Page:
# can anyone comment on this picture?

Started Oct 3, 2012 | Discussions thread
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 Re: The answer In reply to David Franklin, Oct 3, 2012

Very interesting and well observed. I will have to try this again and see if your theory is correct!

David Franklin wrote:

I think I can sort of explain this, and it has to do with the perspective in the horizontal rather than vertical axes. Look at the strongly lit side of the building in the center of the image. As you see it at the bottom, the horizontals of the building are tilted at an downward angle, from left to right. As you look upwards at the lit side of the building, you will notice that the downward angle of the horizontal angle is increased proportionately to its height; unlike the vertical lines, these lines are not parallel. So, even if the straight-line measurement of the distance between the vertical lines formed by the of the edges of the lit side are the same, from top to bottom, the actual length of the variously inclined lines formed by the visible markers on the side of the building do vary quite a bit - they are longer at the top and shorter at the bottom. Your eye, seeing these differences, needs your brain to make sense of them. Therefore, your brain uses a process by which it compares the perspective effect that the eye observed, "decides" that that effect could only happen if the building's verticals were leaning in some direction, and, voila, the building now appears to be slightly leaning at some angle other than at straight vertical.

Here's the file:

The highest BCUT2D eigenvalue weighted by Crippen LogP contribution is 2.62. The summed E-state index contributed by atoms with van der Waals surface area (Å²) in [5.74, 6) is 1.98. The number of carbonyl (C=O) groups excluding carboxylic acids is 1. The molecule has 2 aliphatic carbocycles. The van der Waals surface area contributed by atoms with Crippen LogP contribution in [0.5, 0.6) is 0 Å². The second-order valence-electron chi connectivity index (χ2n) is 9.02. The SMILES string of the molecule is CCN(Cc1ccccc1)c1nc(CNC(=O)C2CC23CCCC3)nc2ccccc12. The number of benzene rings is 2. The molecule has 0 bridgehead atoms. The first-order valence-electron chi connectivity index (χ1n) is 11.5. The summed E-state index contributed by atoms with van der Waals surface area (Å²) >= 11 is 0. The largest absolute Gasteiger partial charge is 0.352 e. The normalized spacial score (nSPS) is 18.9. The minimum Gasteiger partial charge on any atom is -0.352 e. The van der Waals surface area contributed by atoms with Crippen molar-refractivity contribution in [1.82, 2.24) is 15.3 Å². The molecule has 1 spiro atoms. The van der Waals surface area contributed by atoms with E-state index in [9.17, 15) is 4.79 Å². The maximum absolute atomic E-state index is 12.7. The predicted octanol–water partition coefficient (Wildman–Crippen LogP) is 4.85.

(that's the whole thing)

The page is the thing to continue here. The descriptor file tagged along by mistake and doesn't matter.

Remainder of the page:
Regards,
David
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